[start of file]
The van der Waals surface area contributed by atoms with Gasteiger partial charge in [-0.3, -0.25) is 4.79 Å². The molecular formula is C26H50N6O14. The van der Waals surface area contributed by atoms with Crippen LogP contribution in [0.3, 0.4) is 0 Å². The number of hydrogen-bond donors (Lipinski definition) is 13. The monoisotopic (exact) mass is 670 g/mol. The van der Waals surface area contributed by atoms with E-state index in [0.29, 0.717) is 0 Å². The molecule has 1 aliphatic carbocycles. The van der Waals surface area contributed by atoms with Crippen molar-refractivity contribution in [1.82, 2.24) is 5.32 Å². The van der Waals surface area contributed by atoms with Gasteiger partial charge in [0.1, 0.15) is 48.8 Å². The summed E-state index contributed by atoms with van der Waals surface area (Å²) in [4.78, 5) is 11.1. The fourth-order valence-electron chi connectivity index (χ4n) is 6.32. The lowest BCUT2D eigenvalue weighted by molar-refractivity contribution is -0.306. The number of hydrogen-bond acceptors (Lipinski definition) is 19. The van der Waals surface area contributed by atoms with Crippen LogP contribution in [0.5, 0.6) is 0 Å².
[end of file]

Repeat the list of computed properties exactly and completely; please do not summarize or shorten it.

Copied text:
The van der Waals surface area contributed by atoms with Gasteiger partial charge in [-0.3, -0.25) is 4.79 Å². The molecular formula is C26H50N6O14. The van der Waals surface area contributed by atoms with Crippen LogP contribution in [0.3, 0.4) is 0 Å². The number of hydrogen-bond donors (Lipinski definition) is 13. The monoisotopic (exact) mass is 670 g/mol. The van der Waals surface area contributed by atoms with E-state index in [0.29, 0.717) is 0 Å². The molecule has 1 aliphatic carbocycles. The van der Waals surface area contributed by atoms with Crippen molar-refractivity contribution in [1.82, 2.24) is 5.32 Å². The van der Waals surface area contributed by atoms with Gasteiger partial charge in [0.1, 0.15) is 48.8 Å². The summed E-state index contributed by atoms with van der Waals surface area (Å²) in [4.78, 5) is 11.1. The fourth-order valence-electron chi connectivity index (χ4n) is 6.32. The lowest BCUT2D eigenvalue weighted by molar-refractivity contribution is -0.306. The number of hydrogen-bond acceptors (Lipinski definition) is 19. The van der Waals surface area contributed by atoms with Crippen LogP contribution in [0.5, 0.6) is 0 Å².